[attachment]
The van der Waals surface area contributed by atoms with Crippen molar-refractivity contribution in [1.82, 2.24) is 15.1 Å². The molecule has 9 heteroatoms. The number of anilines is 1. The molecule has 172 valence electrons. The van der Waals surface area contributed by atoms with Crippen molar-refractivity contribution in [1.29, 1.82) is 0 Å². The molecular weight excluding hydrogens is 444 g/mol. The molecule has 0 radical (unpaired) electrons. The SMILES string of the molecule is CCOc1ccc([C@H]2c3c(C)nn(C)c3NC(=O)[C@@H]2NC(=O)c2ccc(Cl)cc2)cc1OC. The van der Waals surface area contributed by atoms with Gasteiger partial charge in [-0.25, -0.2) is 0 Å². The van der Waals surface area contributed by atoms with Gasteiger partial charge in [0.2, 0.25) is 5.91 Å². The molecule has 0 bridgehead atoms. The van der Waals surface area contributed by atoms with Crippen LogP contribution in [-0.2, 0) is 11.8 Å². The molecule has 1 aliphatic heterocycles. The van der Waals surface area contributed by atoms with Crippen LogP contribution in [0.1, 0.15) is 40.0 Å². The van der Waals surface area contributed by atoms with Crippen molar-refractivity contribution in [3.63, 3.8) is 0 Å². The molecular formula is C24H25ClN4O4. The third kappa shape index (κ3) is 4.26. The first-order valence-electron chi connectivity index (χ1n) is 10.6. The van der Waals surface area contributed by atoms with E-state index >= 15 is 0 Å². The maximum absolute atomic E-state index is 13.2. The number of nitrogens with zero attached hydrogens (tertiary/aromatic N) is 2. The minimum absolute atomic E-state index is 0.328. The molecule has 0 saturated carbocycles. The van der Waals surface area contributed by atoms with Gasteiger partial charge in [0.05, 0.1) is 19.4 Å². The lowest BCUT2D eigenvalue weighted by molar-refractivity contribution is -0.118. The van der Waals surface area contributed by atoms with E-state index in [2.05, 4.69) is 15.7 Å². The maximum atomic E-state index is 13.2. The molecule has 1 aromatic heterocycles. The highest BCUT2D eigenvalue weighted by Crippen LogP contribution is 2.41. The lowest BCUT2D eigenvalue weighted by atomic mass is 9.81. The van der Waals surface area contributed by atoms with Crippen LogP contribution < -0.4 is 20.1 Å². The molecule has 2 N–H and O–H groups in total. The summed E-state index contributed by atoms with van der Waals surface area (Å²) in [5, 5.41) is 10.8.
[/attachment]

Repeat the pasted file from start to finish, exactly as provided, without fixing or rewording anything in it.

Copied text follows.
The van der Waals surface area contributed by atoms with Crippen molar-refractivity contribution in [1.82, 2.24) is 15.1 Å². The molecule has 9 heteroatoms. The number of anilines is 1. The molecule has 172 valence electrons. The van der Waals surface area contributed by atoms with Crippen molar-refractivity contribution in [1.29, 1.82) is 0 Å². The molecular weight excluding hydrogens is 444 g/mol. The molecule has 0 radical (unpaired) electrons. The SMILES string of the molecule is CCOc1ccc([C@H]2c3c(C)nn(C)c3NC(=O)[C@@H]2NC(=O)c2ccc(Cl)cc2)cc1OC. The van der Waals surface area contributed by atoms with Gasteiger partial charge in [-0.25, -0.2) is 0 Å². The van der Waals surface area contributed by atoms with Gasteiger partial charge in [0.2, 0.25) is 5.91 Å². The molecule has 0 bridgehead atoms. The van der Waals surface area contributed by atoms with Crippen LogP contribution in [-0.2, 0) is 11.8 Å². The molecule has 1 aliphatic heterocycles. The van der Waals surface area contributed by atoms with Crippen LogP contribution in [0.1, 0.15) is 40.0 Å². The van der Waals surface area contributed by atoms with Crippen molar-refractivity contribution in [3.63, 3.8) is 0 Å². The molecular formula is C24H25ClN4O4. The third kappa shape index (κ3) is 4.26. The first-order valence-electron chi connectivity index (χ1n) is 10.6. The van der Waals surface area contributed by atoms with E-state index >= 15 is 0 Å². The maximum absolute atomic E-state index is 13.2. The number of nitrogens with zero attached hydrogens (tertiary/aromatic N) is 2. The minimum absolute atomic E-state index is 0.328. The molecule has 0 saturated carbocycles. The van der Waals surface area contributed by atoms with Gasteiger partial charge in [0.05, 0.1) is 19.4 Å². The lowest BCUT2D eigenvalue weighted by molar-refractivity contribution is -0.118. The van der Waals surface area contributed by atoms with E-state index in [2.05, 4.69) is 15.7 Å². The maximum atomic E-state index is 13.2. The molecule has 1 aromatic heterocycles. The highest BCUT2D eigenvalue weighted by Crippen LogP contribution is 2.41. The lowest BCUT2D eigenvalue weighted by atomic mass is 9.81. The van der Waals surface area contributed by atoms with Crippen LogP contribution < -0.4 is 20.1 Å². The molecule has 2 N–H and O–H groups in total. The summed E-state index contributed by atoms with van der Waals surface area (Å²) in [5, 5.41) is 10.8.